Separate Rates Determination

A designation of a country as an NME remains in effect until it is revoked by the Department. See section 771(18)(C) of the Act. Accordingly, the Department begins its separate rate analysis with a rebuttable presumption that all companies within the PRC are subject to government control, and thus should be assessed a single antidumping duty rate (i.e., the PRC-wide rate).

It is the Department's policy to assign all exporters of the merchandise subject to review in NME countries a single rate unless an exporter can affirmatively demonstrate an absence of government control, both in law (de jure) and in fact (de facto), with respect to exports. To establish whether a company is sufficiently independent to be entitled to a separate, company-specific rate, the Department analyzes each exporting entity in an NME country under the test established in the Final Determination of Sales at Less than Fair Value: Start Printed Page 12706Sparklers from the People's Republic of China, 56 FR 20588 (May 6, 1991), (Sparklers) as amplified by the Notice of Final Determination of Sales at Less Than Fair Value: Silicon Carbide from the People's Republic of China, 59 FR 22585 (May 2, 1994) (Silicon Carbide).

In the Initiation Notice the Department stated that all firms that wish to qualify for separate-rate status in the administrative reviews involving NME countries must complete, as appropriate, either a separate-rate application or certification. See Initiation Notice, 75 FR at 15680. To establish separate-rate eligibility, the Department requires entities for which a review was requested, that were assigned a separate rate in the most recent segment of the proceeding in which they participated, to certify that they continue to meet the criteria for obtaining a separate rate. In this administrative review, Ayecue, Gangchang, Golden Banyan, Iceman, and Jiufa (the separate-rate applicants) each submitted a separate-rate certification indicating they continued to meet the criteria for obtaining a separate rate. Although Jisheng did not submit a separate-rate certification, as a cooperating mandatory respondent it did answer all the separate-rate questions in our questionnaires. Additionally, Blue Field and XITIC both submitted a separate-rate certification and answered all the separate-rate questions in our questionnaires. As such, we have determined that Blue Field, Jisheng, XITIC, and the separate-rate applicants each provided company-specific information, and each stated that it met the criteria for the assignment of a separate rate.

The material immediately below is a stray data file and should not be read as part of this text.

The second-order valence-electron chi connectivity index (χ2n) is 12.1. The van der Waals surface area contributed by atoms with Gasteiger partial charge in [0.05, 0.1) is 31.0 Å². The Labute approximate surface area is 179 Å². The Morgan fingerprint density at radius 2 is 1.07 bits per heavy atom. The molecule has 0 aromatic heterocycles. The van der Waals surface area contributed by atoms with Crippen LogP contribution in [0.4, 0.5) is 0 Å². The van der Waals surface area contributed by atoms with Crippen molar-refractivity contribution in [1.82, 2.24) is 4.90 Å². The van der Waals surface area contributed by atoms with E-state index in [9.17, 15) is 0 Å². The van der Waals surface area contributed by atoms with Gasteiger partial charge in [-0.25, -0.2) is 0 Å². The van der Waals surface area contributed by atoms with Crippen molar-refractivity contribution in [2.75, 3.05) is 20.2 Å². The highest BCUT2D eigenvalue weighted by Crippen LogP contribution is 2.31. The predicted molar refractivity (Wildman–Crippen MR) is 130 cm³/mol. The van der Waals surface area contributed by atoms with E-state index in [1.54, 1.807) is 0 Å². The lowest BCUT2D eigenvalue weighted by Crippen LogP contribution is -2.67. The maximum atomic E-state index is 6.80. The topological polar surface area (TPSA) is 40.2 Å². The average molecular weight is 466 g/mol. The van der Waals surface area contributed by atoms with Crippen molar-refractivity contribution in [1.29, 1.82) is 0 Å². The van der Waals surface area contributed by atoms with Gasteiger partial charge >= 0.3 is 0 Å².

The Department's separate-rate test to determine whether the exporter is independent from government control does not consider, in general, macroeconomic/border-type controls (e.g., export licenses, quotas, and minimum export prices), particularly if these controls are imposed to prevent dumping. The test focuses, rather, on controls over the investment, pricing, and output decision-making process at the individual firm level. See Notice of Final Determination of Sales at Less Than Fair Value: Certain Cut-to-Length Carbon Steel Plate From Ukraine, 62 FR 61754, 61758 (November 19, 1997), and Tapered Roller Bearings and Parts Thereof, finished and Unfinished, From the People's Republic of China; Final Results of Antidumping Administrative Review, 62 FR 61276, 61279 (November 17, 1997).

Absence of De Jure Control

The Department considers the following de jure criteria in determining whether an individual company may be granted a separate rate: (1) An absence of restrictive stipulations associated with the individual exporter's business and export licenses; (2) any legislative enactments decentralizing control of companies; and (3) any other formal measures by the government decentralizing control of companies. See Sparklers, 56 FR at 20589.